This came after all global ratings agencies expressed concern over how it would raise money to pay for its new projects.
Africa's biggest electricity generator applied for an 18,7% price increase to the National Energy Regulator of South Africa.
Eskom was hurrying to bring new capacity on stream, with reserve margins sitting at levels near zero. It already planned to spend around R300-billion over the next few years.
"Eskom will need to borrow more than if it had been granted the 18,7%," FD Bongani Nqwababa said in an emailed statement. "In addition, the current electricity prices are unsustainable, and will result in steeper increases being required in the near future."
On Monday, CEO Jacob Maroga told reporters that the utility would need to hike prices by double digits for some time to come.
Eskom said that in addition to its capital expansion programme, fuel costs had risen over 30% in 2007.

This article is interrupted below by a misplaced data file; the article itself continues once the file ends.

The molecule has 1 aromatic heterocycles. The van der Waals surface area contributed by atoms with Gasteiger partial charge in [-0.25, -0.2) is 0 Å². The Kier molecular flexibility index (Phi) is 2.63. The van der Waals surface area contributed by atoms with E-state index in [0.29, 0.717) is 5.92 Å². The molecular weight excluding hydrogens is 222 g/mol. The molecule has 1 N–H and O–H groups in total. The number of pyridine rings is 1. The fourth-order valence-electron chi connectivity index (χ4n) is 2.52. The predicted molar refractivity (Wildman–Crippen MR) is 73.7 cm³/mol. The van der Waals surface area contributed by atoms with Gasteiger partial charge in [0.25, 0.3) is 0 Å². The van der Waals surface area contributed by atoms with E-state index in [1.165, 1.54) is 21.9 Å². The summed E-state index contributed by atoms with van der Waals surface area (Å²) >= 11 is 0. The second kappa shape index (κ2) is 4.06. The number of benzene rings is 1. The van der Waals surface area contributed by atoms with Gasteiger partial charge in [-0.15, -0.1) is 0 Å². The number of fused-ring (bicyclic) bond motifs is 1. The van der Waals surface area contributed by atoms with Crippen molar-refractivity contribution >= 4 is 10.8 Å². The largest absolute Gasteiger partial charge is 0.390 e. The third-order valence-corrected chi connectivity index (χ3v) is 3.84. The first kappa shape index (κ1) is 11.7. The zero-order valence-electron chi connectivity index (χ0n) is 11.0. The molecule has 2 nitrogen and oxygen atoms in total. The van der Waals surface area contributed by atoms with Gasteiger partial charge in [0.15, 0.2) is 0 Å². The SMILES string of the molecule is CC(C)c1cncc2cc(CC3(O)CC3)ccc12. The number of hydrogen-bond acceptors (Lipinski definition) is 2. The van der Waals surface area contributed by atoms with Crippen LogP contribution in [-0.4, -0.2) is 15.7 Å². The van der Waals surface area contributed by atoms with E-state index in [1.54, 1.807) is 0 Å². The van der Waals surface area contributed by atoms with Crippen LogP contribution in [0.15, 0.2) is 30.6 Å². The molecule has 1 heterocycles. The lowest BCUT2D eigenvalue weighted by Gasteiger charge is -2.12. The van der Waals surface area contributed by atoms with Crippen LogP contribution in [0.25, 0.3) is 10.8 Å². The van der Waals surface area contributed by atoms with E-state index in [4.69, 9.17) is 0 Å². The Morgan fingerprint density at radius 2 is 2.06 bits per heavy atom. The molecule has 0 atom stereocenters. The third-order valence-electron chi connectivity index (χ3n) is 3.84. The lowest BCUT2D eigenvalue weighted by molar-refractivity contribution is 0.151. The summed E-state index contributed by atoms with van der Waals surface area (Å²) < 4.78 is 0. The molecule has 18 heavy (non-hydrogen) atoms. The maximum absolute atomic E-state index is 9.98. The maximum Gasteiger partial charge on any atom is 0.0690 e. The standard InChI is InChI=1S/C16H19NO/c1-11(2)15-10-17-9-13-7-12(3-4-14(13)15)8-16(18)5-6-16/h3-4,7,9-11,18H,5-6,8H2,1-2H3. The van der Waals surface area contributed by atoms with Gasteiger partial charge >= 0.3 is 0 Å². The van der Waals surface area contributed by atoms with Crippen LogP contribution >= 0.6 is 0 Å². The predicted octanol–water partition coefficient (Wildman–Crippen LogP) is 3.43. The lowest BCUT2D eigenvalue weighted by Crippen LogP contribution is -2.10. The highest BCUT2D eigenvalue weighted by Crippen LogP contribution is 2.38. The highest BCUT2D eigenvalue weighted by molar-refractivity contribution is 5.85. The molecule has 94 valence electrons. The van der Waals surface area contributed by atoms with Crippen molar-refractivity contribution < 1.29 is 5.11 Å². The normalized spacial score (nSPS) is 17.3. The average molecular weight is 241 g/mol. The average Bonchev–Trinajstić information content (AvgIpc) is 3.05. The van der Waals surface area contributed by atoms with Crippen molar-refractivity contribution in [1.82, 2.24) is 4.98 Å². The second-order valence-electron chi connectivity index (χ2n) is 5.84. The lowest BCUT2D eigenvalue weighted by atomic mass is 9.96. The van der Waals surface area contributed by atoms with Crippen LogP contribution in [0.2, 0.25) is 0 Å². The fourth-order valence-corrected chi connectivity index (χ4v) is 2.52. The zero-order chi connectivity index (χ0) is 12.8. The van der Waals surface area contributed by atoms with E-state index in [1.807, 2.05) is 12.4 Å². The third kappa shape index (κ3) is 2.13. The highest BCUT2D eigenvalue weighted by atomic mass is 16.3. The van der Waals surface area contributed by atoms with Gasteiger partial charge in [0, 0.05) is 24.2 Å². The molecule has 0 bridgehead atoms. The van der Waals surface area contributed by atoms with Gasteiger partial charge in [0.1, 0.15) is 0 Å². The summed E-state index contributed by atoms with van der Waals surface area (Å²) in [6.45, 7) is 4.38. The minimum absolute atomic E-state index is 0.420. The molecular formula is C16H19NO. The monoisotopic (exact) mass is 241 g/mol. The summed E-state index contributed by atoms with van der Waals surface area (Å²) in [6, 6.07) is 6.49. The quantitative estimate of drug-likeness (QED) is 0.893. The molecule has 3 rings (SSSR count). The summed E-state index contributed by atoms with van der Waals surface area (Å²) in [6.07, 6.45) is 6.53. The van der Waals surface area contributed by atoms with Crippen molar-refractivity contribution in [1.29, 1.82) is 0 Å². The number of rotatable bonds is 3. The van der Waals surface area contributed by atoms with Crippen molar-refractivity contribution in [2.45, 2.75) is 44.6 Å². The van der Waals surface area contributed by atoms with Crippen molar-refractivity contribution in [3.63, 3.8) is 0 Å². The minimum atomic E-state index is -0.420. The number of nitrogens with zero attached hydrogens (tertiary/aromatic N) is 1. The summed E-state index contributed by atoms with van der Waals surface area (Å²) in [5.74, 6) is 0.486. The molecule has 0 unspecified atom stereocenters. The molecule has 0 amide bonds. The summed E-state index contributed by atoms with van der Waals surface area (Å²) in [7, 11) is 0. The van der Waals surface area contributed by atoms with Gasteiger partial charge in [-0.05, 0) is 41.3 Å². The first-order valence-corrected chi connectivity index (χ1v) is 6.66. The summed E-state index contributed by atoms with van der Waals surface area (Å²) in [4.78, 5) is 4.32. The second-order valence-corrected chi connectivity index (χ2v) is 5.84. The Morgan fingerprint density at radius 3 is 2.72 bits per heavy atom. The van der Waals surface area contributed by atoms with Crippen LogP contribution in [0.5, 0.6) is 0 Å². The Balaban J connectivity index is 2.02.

"Further, the cost of plant and equipment has risen from by 20% to 50% in the past year, and has doubled in five years," the company said. "The increase applied for is therefore necessary given the circumstances."
"The lower price increase will make it even harder for Eskom to satisfy conditions in the current financial markets to assure the funding needed for the capital expansion programme to ensure security of supply," Nqwababa said.
He told Engineering News Online the previous day that the utility had met with the National Treasury last week to discuss possible funding options.